Emergency blood supplies can save lives, but few rural Alaska communities have them
When someone who’s injured or sick needs blood, medical providers can clot the blood or increase blood pressure to buy some time before they can get a patient to the hospital.
But when it comes down to it, LifeMed flight paramedic and Unalaska base chief Angela Niemi says no amount of saline solution or clotting medication will save someone who needs a transfusion.
“You’ll watch a person just kind of bleed out and die in front of you,” Neimi said. “And there’s nothing you can do.”
That’s why providers in rural Alaska have been pushing to store blood supplies closer to the communities they serve. But getting blood from the blood bank in Anchorage is complicated by strict storage and transportation requirements, limited infrastructure and an overall shortage of blood donations.
One company that’s been working to get better access to blood supplies is LifeMed Alaska, a first responder and emergency transport company that serves communities all over the state — from St. Paul Island in the Bering Sea to Wolf Lake in the Mat-Su Valley.
The emergency medical care providers respond to all kinds of trauma and illnesses. They help people in generally remote areas get to hospitals when they’re hurt or sick, often under inclement Alaska conditions and with limited resources — one of those being blood.
The company started carrying its own blood supply at its Anchorage base around 2016. But last April, Unalaska became the first LifeMed location outside of Anchorage to carry blood products.
Neimi has worked as a paramedic for LifeMed for eight years, about five of which she’s spent at the Unalaska and Dutch Harbor base. She said having access to blood on the island — which is about a 3 hour flight from Anchorage — is a huge deal for providers and patients.
“There’s lots of times when you watch the patient and wish you could give them some blood because you know if you had blood products, you could — for lack of better words — nurse them through to get them to a doctor, to get them to a surgeon or [operating] suite where they can get what they ultimately need,” she said.
LifeMed has been working with the Blood Bank of Alaska to improve access to blood products in remote areas of the state for roughly five years. Unalaska was the first of the seven LifeMed bases outside of Anchorage to carry blood products. Prior to that, the nearest blood that LifeMed providers had access to was in Kodiak.
Now, when patients on the island need blood, Niemi and her crew pull two units of type O out of what she calls an “astronomically expensive” refrigerator at their home base in the Unalaska Valley. Then they throw it in a black refrigerated carrying case labeled “Human Blood” and head to the plane.
The Blood Bank of Alaska is the only blood bank in the state, and LifeMed is the only first responder flight team that stores blood at its remote locations and carries it on transports. LifeMed Clinical Services Director Erik Lewis said the company only has three bases where it actually keeps blood products: Anchorage, the Wolf Lake helicopter base in the Mat-Su Valley and Unalaska.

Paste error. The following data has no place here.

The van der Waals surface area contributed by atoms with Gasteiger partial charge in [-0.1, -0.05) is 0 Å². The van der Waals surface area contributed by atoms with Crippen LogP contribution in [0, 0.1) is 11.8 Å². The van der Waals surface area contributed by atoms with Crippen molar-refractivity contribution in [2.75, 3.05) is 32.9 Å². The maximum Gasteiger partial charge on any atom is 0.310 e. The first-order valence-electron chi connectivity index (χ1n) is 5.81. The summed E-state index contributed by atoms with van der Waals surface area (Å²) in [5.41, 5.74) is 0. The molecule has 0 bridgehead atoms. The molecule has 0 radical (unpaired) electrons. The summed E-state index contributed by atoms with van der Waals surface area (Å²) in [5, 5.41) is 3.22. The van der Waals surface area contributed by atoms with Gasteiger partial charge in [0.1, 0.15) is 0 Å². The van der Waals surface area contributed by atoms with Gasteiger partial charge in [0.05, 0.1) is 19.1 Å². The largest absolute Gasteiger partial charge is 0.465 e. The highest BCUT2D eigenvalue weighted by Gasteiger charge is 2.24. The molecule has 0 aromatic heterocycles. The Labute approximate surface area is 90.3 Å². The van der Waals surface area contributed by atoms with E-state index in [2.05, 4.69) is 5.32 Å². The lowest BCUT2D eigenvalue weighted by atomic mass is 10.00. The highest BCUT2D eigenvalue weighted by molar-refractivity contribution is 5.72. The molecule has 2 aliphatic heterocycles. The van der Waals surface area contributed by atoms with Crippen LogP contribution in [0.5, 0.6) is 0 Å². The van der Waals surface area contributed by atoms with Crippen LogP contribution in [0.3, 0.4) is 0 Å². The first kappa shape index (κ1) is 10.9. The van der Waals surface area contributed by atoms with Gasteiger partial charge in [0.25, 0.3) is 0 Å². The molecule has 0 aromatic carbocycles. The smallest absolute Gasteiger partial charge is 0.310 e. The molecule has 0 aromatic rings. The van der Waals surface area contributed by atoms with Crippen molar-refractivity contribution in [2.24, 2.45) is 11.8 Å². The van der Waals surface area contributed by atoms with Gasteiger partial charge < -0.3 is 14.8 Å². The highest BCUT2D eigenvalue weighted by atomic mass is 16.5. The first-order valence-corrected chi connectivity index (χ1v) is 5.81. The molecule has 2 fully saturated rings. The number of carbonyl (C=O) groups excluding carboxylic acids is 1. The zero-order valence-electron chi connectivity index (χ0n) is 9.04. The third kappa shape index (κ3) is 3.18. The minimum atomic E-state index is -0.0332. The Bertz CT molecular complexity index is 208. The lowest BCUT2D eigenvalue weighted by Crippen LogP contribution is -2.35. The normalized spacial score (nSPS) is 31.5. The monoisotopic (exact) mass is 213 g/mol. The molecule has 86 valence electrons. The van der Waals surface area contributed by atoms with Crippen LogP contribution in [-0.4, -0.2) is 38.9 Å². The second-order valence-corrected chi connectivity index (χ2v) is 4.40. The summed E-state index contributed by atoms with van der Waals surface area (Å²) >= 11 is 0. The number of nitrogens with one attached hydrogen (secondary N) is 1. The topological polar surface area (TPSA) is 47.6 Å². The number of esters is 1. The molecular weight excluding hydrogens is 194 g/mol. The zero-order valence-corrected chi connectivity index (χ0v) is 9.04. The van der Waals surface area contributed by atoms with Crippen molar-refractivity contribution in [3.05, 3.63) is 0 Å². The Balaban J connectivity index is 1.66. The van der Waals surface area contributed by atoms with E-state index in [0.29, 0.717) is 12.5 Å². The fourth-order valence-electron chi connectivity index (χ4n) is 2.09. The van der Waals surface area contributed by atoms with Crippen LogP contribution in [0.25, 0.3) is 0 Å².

Part of the reason why blood is so scarce in remote places is that it’s really tricky to get access to it, Lewis said. It’s even tougher to transport.
“It gets packed in special boxes and checked in and checked out when it exchanges hands,” he said. “It’s very much like it’s a medication. We document who signed it out to whom. We keep track of each blood unit number, and how long it was out of the refrigerator and in the cooler.”
Lewis didn’t say how much the company pays the Blood Bank of Alaska for each unit of blood, but he did say the significant logistical challenges of carrying and storing it — such as detailed tracking and special equipment like sensors and cameras on the refrigerators and coolers — speak to the costs, as well as the company’s commitment to rural Alaska.
The units have to be replaced every three weeks. And if they’re not used, Lewis said they’re returned to the Blood Bank of Alaska, assuming all documentation is sound.
In order to store and transport blood, LifeMed also has to work with several regulatory agencies, such as the American Association of Blood Banks and Clinical Laboratory Improvement Amendments. But Lewis said what makes getting blood to remote parts of the state particularly challenging — and what keeps more first responders from getting access to it — is that Alaska just doesn’t have a whole lot of donors.
“They didn’t have an unlimited supply of blood to give us because blood has a fairly limited shelf life. And it wasn’t like they had a large backstock,” Lewis said.
Ashere Chait, the director of marketing for the Blood Bank of Alaska, said the company is using tactics like mobile blood banks to help get more donors so that they can be a resource for more Alaskans in need, especially in places where there aren’t hospitals that have quick and easy access to blood products.
“[LifeMed] allows us to provide blood in places that maybe wouldn’t [have access] without them,” she said. “So they’re a critical piece to that infrastructure to make sure that people are safe.”
LifeMed is working to expand the reach of its miniature blood bank system to other rural areas in Alaska, according to Lewis. And those efforts are appreciated by staff at clinics in isolated areas like the Aleutians.
Sarah Spelsberg is a physician assistant that often works at Unalaska’s Iliuliuk Family and Health Services Clinic.
“The clinic has never really been in a position where we could manage and monitor something like [blood],” she said. “And so to have LifeMed having that resource on island is a pretty incredible gift.”
To find out more about the precious resource of blood or to learn about becoming a donor, visit the Blood Bank of Alaska’s website.
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